I know what it’s like to be knee deep in Dutch cookbooks of the 16th century just to see what my characters would eat, then actually attempt to make something and eat it just to experience it even more (Yes, I made a 16th century apple pie shaped like a fish, and it tasted surprisingly like the old McDonalds apple pies of my youth.).  I know what it’s like to read volumes about astronomical instruments and print color copies of art by Pieter Bruegel for inspiration about daily life in Flemish towns.  To contact scholars who can read and speak Middle Dutch to ask them how to say, “Good morning” and learn about the titles people of 16th century Flanders used for one another.  To really, really, really know the joys of Google Books, WorldCat, and universities that have actually scanned primary source documents so that I can print out a book about the constellations and planets written in the 16th century that my main character would have loved and read over and over and have it “in my hand” just the way she did– or the closest I can get to the way she did.

I am not a writer who waits for my research to be done before I begin to type.  I write as I go, always discovering more research that needs to be done.  Yet, after all of this, I find that in order to truly get the voice, the details, the daily life questions, and the rest of the novel finished to my satisfaction, I must take a journey to Belgium.  And that journey costs money that with the economy in a recession, my family does not have.

I know it is possible to write about a place you have never been to or have been very briefly to.  My visit to Bruges in November seven years ago was for one day, with a baby in tow and a story in its first inklings in my mind, with small amounts down on paper.  Brussels was three days—a little better—but not enough to see what I now know I needed to see for my novel.  I thought it could very well be enough, though.  Many writers do just fine having never set foot in their settings.  But I am a  “hands-on” type of writer, one who revels in the sensory details of a place and an event, and though I have researched tirelessly about my setting and the events that take place in my story, I know it would help my novel if I could actually walk in my characters’ shoes properly.  When I finally realized that I needed one more trip to Belgium by myself to focus on my research for a few days, the recession had hit my family hard, and I felt it was too late.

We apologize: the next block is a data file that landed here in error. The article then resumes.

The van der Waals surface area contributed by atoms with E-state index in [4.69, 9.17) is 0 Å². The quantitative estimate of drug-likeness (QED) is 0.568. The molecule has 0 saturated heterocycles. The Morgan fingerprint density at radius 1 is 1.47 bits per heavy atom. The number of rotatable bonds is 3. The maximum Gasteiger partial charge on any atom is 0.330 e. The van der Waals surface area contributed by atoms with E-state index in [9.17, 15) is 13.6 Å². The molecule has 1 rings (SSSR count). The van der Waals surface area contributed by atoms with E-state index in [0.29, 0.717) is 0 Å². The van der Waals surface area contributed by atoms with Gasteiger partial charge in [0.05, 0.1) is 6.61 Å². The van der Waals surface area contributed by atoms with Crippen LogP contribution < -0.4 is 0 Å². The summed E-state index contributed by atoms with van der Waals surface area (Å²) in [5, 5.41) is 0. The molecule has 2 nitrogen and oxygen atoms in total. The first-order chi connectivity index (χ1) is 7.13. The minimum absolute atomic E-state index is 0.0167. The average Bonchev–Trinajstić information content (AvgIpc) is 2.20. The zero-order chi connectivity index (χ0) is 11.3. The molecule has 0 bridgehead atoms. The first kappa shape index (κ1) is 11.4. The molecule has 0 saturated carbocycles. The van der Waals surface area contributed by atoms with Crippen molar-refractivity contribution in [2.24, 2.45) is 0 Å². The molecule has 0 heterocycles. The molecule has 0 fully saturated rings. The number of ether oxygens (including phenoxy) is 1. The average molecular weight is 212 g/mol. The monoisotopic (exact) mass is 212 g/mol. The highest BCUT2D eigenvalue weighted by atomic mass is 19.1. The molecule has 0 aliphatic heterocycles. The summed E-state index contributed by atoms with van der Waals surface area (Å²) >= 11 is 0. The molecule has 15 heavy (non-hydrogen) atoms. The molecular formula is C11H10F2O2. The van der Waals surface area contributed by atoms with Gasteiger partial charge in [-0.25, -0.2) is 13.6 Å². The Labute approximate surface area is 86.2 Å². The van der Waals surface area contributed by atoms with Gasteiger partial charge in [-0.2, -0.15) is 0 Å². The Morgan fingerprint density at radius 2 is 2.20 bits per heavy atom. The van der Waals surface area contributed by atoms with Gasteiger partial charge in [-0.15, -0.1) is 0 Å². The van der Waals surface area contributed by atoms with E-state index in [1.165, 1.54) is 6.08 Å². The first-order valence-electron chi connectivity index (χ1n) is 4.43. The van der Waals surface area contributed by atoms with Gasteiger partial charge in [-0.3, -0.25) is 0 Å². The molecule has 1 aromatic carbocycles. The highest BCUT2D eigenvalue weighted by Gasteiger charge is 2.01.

Last year, I attended an inspiring lecture about research from Oregon’s own YA author Emily Whitman (Radiant Darkness and Wildwing ) Together in small groups, Emily had us brainstorm about ways we could really do more “hands-on” type of research if money was no object.  I had heard about a 16th century historical reenactment in Brussels called the Ommegang that happened every year at the beginning of July and had dreamed of experiencing it.  Not only was it the largest historical reenactment in all of Europe, but it depicted Charles V and his court visiting Brussels in 1549, an event pivotal to my novel.  I knew attending this event as well as talking to some experts in person about daily life would really enhance my story, but money really was an object in the way. Emily had mentioned trying to “crowd source” the funds (asking friends, family, and others interested in your story to help fund with small donations), but I didn’t feel confident about that, so I hesitated to try it.

Grants can be a fabulous resource, if you can get one.  I had applied for a WIP grant from SCBWI previously and received a “Letter of Merit.”  Earlier this year I applied for a regional grant, only to be asked to definitely reapply the next quarter, which would be in October and three months after the Ommengang.

Maybe there was something to that “crowdsourcing” idea.  When I revisited the idea late this winter, I found the site, which is an online pledge system for funding creative projects.  It is a virtual platform where you can describe your project (my book and its research needs) using video, images, and text and ask for “pledges”.  You also must provide your “backers” with a gift that stems from or is inspired by your work.  A time limit must be allotted for a project to be funded as well.  If it is not funded, all monies go back to the original backer without any loss.